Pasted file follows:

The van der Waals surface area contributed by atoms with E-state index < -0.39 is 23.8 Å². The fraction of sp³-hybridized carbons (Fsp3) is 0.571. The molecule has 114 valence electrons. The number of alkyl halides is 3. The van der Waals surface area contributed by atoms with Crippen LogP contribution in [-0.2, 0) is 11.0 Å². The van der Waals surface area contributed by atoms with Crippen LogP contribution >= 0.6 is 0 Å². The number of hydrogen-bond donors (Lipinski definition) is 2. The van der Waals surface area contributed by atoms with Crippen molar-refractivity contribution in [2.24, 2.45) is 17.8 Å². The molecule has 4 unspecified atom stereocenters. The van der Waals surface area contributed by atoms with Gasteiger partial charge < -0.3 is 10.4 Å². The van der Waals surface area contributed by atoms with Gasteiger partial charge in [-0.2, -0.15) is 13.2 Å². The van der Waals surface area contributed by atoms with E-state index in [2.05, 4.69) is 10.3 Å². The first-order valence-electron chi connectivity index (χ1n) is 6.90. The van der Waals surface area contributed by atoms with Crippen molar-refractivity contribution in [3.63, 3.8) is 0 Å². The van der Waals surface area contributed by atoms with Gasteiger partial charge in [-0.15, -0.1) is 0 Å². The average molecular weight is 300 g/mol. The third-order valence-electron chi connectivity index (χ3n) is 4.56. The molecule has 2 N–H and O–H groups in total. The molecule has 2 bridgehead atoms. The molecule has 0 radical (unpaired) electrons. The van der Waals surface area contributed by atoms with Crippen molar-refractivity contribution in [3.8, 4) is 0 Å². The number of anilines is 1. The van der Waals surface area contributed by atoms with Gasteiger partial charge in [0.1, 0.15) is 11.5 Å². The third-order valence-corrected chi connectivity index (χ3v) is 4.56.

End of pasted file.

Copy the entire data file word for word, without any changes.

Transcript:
The van der Waals surface area contributed by atoms with E-state index < -0.39 is 23.8 Å². The fraction of sp³-hybridized carbons (Fsp3) is 0.571. The molecule has 114 valence electrons. The number of alkyl halides is 3. The van der Waals surface area contributed by atoms with Crippen LogP contribution in [-0.2, 0) is 11.0 Å². The van der Waals surface area contributed by atoms with Crippen LogP contribution >= 0.6 is 0 Å². The number of hydrogen-bond donors (Lipinski definition) is 2. The van der Waals surface area contributed by atoms with Crippen molar-refractivity contribution in [2.24, 2.45) is 17.8 Å². The molecule has 4 unspecified atom stereocenters. The van der Waals surface area contributed by atoms with Gasteiger partial charge < -0.3 is 10.4 Å². The van der Waals surface area contributed by atoms with Gasteiger partial charge in [-0.2, -0.15) is 13.2 Å². The van der Waals surface area contributed by atoms with E-state index in [2.05, 4.69) is 10.3 Å². The first-order valence-electron chi connectivity index (χ1n) is 6.90. The van der Waals surface area contributed by atoms with Crippen molar-refractivity contribution in [3.63, 3.8) is 0 Å². The van der Waals surface area contributed by atoms with Gasteiger partial charge in [-0.15, -0.1) is 0 Å². The average molecular weight is 300 g/mol. The third-order valence-electron chi connectivity index (χ3n) is 4.56. The molecule has 2 N–H and O–H groups in total. The molecule has 2 bridgehead atoms. The molecule has 0 radical (unpaired) electrons. The van der Waals surface area contributed by atoms with Crippen molar-refractivity contribution in [3.8, 4) is 0 Å². The number of anilines is 1. The van der Waals surface area contributed by atoms with Gasteiger partial charge in [0.1, 0.15) is 11.5 Å². The third-order valence-corrected chi connectivity index (χ3v) is 4.56.